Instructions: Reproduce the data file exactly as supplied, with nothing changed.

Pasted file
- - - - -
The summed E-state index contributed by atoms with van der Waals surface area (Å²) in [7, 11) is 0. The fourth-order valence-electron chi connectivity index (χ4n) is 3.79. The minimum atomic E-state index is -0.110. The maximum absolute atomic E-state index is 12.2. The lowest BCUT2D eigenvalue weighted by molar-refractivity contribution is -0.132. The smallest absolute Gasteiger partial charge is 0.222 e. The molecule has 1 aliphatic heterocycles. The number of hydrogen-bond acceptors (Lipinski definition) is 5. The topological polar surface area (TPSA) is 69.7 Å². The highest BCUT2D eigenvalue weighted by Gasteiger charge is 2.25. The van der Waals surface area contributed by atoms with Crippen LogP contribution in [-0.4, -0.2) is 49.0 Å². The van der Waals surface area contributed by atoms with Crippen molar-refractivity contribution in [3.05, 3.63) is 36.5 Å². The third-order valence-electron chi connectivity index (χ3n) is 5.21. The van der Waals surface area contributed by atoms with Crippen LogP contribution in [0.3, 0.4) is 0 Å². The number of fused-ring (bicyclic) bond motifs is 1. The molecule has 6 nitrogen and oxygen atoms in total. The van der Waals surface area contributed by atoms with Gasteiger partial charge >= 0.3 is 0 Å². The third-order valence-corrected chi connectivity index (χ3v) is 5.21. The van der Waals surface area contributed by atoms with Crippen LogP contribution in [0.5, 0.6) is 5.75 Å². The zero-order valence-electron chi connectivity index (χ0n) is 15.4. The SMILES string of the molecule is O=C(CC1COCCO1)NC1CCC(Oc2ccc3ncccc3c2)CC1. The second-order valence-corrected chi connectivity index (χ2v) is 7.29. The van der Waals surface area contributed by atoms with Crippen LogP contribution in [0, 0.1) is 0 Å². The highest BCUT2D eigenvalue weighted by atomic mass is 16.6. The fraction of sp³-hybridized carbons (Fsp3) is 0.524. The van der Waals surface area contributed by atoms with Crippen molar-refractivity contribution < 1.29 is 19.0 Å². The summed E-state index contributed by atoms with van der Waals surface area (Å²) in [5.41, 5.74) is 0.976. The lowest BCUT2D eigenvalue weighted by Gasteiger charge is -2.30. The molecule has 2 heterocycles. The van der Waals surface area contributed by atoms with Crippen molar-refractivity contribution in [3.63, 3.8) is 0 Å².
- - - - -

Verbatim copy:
The summed E-state index contributed by atoms with van der Waals surface area (Å²) in [7, 11) is 0. The fourth-order valence-electron chi connectivity index (χ4n) is 3.79. The minimum atomic E-state index is -0.110. The maximum absolute atomic E-state index is 12.2. The lowest BCUT2D eigenvalue weighted by molar-refractivity contribution is -0.132. The smallest absolute Gasteiger partial charge is 0.222 e. The molecule has 1 aliphatic heterocycles. The number of hydrogen-bond acceptors (Lipinski definition) is 5. The topological polar surface area (TPSA) is 69.7 Å². The highest BCUT2D eigenvalue weighted by Gasteiger charge is 2.25. The van der Waals surface area contributed by atoms with Crippen LogP contribution in [-0.4, -0.2) is 49.0 Å². The van der Waals surface area contributed by atoms with Crippen molar-refractivity contribution in [3.05, 3.63) is 36.5 Å². The third-order valence-electron chi connectivity index (χ3n) is 5.21. The van der Waals surface area contributed by atoms with Crippen LogP contribution in [0.3, 0.4) is 0 Å². The number of fused-ring (bicyclic) bond motifs is 1. The molecule has 6 nitrogen and oxygen atoms in total. The van der Waals surface area contributed by atoms with Gasteiger partial charge >= 0.3 is 0 Å². The third-order valence-corrected chi connectivity index (χ3v) is 5.21. The van der Waals surface area contributed by atoms with Crippen LogP contribution in [0.5, 0.6) is 5.75 Å². The zero-order valence-electron chi connectivity index (χ0n) is 15.4. The SMILES string of the molecule is O=C(CC1COCCO1)NC1CCC(Oc2ccc3ncccc3c2)CC1. The second-order valence-corrected chi connectivity index (χ2v) is 7.29. The van der Waals surface area contributed by atoms with Crippen LogP contribution in [0, 0.1) is 0 Å². The highest BCUT2D eigenvalue weighted by atomic mass is 16.6. The fraction of sp³-hybridized carbons (Fsp3) is 0.524. The van der Waals surface area contributed by atoms with Crippen molar-refractivity contribution < 1.29 is 19.0 Å². The summed E-state index contributed by atoms with van der Waals surface area (Å²) in [5.41, 5.74) is 0.976. The lowest BCUT2D eigenvalue weighted by Gasteiger charge is -2.30. The molecule has 2 heterocycles. The van der Waals surface area contributed by atoms with Crippen molar-refractivity contribution in [3.63, 3.8) is 0 Å².